–Debi Enders , Commerce Bank
I would love to say the metropolitan St. Louis region will see a significant increase in economic activity, but I can’t. I’m sorry to say 2014 will mirror the slight gains of this year. Until our region sees stronger job growth, we will continue to lag the national results. Underemployment and the true unemployment rate continue to negatively impact consumer confidence and thus economic growth. Most private-sector development is centered in the health care industry and higher education. Until there is broader activity, St. Louis will continue at a slower recovery rate. Lastly, I fear any increase in interest rates will hurt the chance of significant improvement.
I have two thoughts about financial success in 2014. No. 1: Understand how the Affordable Care Act will impact your company’s income statement. I know in our company we are experiencing a significant increase in employee benefit costs. No. 2: Find true business partners for your company. What I mean here is business owners must develop a strong support network to thrive in a low-growth economic environment. Banking partners, legal advisers, accounting experts and insurance management will be critical to success in 2014! –Mitchell Baden, executive vice president and chief operating officer, Royal Banks of Missouri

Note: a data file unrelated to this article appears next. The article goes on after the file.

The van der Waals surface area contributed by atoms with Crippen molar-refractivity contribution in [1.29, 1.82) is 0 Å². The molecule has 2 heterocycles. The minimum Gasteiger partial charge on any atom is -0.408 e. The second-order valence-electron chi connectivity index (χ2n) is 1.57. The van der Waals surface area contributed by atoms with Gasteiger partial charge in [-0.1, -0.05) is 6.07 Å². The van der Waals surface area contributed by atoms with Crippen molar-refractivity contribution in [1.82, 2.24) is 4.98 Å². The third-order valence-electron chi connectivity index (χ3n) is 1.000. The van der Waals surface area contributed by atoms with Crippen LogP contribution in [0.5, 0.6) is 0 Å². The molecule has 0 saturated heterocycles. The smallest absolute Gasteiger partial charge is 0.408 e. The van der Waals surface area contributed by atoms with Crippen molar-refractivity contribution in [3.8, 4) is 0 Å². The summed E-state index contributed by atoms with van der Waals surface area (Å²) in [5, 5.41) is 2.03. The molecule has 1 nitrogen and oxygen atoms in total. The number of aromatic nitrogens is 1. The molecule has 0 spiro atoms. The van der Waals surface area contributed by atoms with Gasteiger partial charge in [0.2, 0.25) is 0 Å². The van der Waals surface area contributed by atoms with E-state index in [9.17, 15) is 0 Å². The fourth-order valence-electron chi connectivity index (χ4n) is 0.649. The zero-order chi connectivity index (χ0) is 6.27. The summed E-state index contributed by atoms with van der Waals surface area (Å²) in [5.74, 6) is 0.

Q&A compiled by Julia Paulus Ogilvie
What To Look For In A Lending Institution
Accessibility. Accessibility is an important issue to consider when you’re talking about business loans. You want the assurance that your lender will be there for you as your company grows and you need assistance, or you’ll be starting over with another lender each time a new financing need arises.